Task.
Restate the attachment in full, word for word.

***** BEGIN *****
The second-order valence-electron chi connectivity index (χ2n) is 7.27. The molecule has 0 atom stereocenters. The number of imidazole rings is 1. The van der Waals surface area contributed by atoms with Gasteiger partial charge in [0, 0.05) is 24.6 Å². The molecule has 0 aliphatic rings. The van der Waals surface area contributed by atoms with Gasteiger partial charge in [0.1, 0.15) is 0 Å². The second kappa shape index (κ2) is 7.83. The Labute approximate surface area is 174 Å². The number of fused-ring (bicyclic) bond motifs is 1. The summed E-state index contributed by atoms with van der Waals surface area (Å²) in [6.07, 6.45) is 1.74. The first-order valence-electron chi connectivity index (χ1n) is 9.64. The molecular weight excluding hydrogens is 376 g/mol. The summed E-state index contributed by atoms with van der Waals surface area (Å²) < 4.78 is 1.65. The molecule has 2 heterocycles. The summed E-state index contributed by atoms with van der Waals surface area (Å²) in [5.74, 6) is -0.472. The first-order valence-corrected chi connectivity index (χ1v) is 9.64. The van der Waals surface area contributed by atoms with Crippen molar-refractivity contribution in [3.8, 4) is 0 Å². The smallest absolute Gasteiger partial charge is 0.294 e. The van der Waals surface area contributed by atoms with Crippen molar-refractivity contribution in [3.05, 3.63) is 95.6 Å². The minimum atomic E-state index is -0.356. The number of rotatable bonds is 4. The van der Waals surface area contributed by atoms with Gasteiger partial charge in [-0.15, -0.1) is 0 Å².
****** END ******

The second-order valence-electron chi connectivity index (χ2n) is 7.27. The molecule has 0 atom stereocenters. The number of imidazole rings is 1. The van der Waals surface area contributed by atoms with Gasteiger partial charge in [0, 0.05) is 24.6 Å². The molecule has 0 aliphatic rings. The van der Waals surface area contributed by atoms with Gasteiger partial charge in [0.1, 0.15) is 0 Å². The second kappa shape index (κ2) is 7.83. The Labute approximate surface area is 174 Å². The number of fused-ring (bicyclic) bond motifs is 1. The summed E-state index contributed by atoms with van der Waals surface area (Å²) in [6.07, 6.45) is 1.74. The first-order valence-electron chi connectivity index (χ1n) is 9.64. The molecular weight excluding hydrogens is 376 g/mol. The summed E-state index contributed by atoms with van der Waals surface area (Å²) < 4.78 is 1.65. The molecule has 2 heterocycles. The summed E-state index contributed by atoms with van der Waals surface area (Å²) in [5.74, 6) is -0.472. The first-order valence-corrected chi connectivity index (χ1v) is 9.64. The van der Waals surface area contributed by atoms with Crippen molar-refractivity contribution in [3.8, 4) is 0 Å². The smallest absolute Gasteiger partial charge is 0.294 e. The van der Waals surface area contributed by atoms with Crippen molar-refractivity contribution in [3.05, 3.63) is 95.6 Å². The minimum atomic E-state index is -0.356. The number of rotatable bonds is 4. The van der Waals surface area contributed by atoms with Gasteiger partial charge in [-0.15, -0.1) is 0 Å².